Reporters huddled around Yankee first baseman Don Mattingly after he rapped out three hits in a 7-3 win over Detroit last week in New York. But they were looking over their shoulders for Dave Winfield, who had gone 5 for 5. As soon as he appeared, the covey surrounding Mattingly flew to Winfield.
"That's my game, not to be noticed," Mattingly said. "I'm not worried about the lights. I just want to keep doing my job and be consistent."
The unassuming 23-year-old from Evansville, Ind. will never claim to be the straw that stirs the drink. But with the Yankees 21 games out at week's end and the newest Bronx cheer being "Let's go Mets!" Mattingly has stirred the interest of the pinstripe faithful in his first full season. Through Sunday, Mattingly trailed only Winfield (.343 to .370) in the American League batting race. He ranked second in hits (97) and fifth in both doubles (19) and slugging percentage (.544). He also had 12 homers, a team-high 49 RBIs and a budding reputation as a defensive whiz.
That Mattingly, who's ambidextrous, is hitting well comes as no surprise: In the minors, where one teammate tagged him "Battingly," he was never below .314, and last year he batted .283 in 90 big league games. But the 12 home runs have surprised even him. The most he had ever hit in a previous season was 10.
"People from home keep, calling and saying, 'My god, what are you feeding him?' " says Kim, Don's wife. Says Yankee hitting coach Lou Piniella, "He's not a home-run hitter. He's a line-drive hitter with home-run power." Piniella says Mattingly has adjusted his batting mechanics so that he starts with more weight on his back leg and gets a better weight shift. He is also a year smarter and stronger. And hitting in front of Winfield and Don Baylor hasn't hurt, either.
"We haven't found the right way to pitch to him yet," Tiger catcher Lance Parrish says. "When we first saw him last year, he just tried to make contact. He sprayed the ball around. He now seems to be able to drive the ball more. When he's swinging the bat well, he reminds me of George Brett. He adjusts to whatever you throw him."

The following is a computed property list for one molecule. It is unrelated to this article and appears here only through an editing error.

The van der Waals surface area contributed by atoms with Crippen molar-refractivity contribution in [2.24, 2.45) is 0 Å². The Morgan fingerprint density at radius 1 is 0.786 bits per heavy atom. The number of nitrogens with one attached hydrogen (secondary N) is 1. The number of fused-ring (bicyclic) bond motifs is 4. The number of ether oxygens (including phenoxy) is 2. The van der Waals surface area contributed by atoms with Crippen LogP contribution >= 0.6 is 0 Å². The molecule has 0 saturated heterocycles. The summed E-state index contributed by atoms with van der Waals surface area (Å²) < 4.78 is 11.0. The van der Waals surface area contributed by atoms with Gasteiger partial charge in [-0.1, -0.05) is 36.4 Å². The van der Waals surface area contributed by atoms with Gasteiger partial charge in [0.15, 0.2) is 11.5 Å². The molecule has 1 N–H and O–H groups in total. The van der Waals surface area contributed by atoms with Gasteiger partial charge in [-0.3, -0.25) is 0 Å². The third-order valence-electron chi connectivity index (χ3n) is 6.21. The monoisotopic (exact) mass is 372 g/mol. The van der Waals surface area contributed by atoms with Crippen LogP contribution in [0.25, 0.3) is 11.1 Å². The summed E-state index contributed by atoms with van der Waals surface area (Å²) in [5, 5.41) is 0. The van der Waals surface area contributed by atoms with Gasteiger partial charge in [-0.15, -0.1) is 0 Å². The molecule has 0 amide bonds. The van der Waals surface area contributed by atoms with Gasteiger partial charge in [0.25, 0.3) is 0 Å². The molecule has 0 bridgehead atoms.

Mattingly is an oasis of modesty in a desert of high-priced egos, confident without being cocky. "What's the dirt on Mattingly?" a British journalist asked a sportswriter for the sensationalist New York Post last week. "There is none," the writer said. "He's just a nice quiet guy."
"That's confirmation then," the journalist said. "If the Post doesn't have any dirt on him, there isn't any."
Indeed, the most sensational thing about Mattingly is his batting. When he got into slumps in the minors he would study the hitting style of Rod Carew on television to correct his flaws. This season Carew paid Mattingly his biggest compliment when he told him, "Man, you can hit." Mattingly was so excited that after the game he called Kim to tell her about it.
On Mattingly's first day of spring training this year, manager Yogi Berra told him he was going to be the swingman, playing first, right and left and doing a little DHing. "Once you get me in that lineup," Mattingly told Berra, "you're going to have a hard time getting me out." Indeed, he is second in games played with 73. His base salary is $80,000, but barring injury he will easily attain $50,000 in bonuses for playing in at least 110 games.